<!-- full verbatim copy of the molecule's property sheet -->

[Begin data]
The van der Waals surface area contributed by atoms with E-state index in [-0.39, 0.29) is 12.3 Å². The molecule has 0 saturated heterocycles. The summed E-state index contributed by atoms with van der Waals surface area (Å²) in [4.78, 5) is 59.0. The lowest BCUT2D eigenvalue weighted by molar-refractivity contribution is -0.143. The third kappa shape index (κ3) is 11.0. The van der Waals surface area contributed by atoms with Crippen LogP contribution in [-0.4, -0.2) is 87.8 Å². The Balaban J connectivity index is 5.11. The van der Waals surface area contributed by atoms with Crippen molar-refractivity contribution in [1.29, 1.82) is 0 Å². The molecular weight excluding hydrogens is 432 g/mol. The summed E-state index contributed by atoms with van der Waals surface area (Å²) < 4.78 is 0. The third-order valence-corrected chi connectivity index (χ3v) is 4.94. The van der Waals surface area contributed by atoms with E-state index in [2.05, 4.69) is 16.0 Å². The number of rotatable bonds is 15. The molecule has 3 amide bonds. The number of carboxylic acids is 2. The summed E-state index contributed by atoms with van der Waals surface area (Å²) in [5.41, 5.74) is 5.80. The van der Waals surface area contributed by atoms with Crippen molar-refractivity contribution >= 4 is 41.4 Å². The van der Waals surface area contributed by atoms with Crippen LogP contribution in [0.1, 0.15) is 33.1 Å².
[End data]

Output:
The van der Waals surface area contributed by atoms with E-state index in [-0.39, 0.29) is 12.3 Å². The molecule has 0 saturated heterocycles. The summed E-state index contributed by atoms with van der Waals surface area (Å²) in [4.78, 5) is 59.0. The lowest BCUT2D eigenvalue weighted by molar-refractivity contribution is -0.143. The third kappa shape index (κ3) is 11.0. The van der Waals surface area contributed by atoms with Crippen LogP contribution in [-0.4, -0.2) is 87.8 Å². The Balaban J connectivity index is 5.11. The van der Waals surface area contributed by atoms with Crippen molar-refractivity contribution in [1.29, 1.82) is 0 Å². The molecular weight excluding hydrogens is 432 g/mol. The summed E-state index contributed by atoms with van der Waals surface area (Å²) < 4.78 is 0. The third-order valence-corrected chi connectivity index (χ3v) is 4.94. The van der Waals surface area contributed by atoms with E-state index in [2.05, 4.69) is 16.0 Å². The number of rotatable bonds is 15. The molecule has 3 amide bonds. The number of carboxylic acids is 2. The summed E-state index contributed by atoms with van der Waals surface area (Å²) in [5.41, 5.74) is 5.80. The van der Waals surface area contributed by atoms with Crippen molar-refractivity contribution >= 4 is 41.4 Å². The van der Waals surface area contributed by atoms with Crippen LogP contribution in [0.1, 0.15) is 33.1 Å².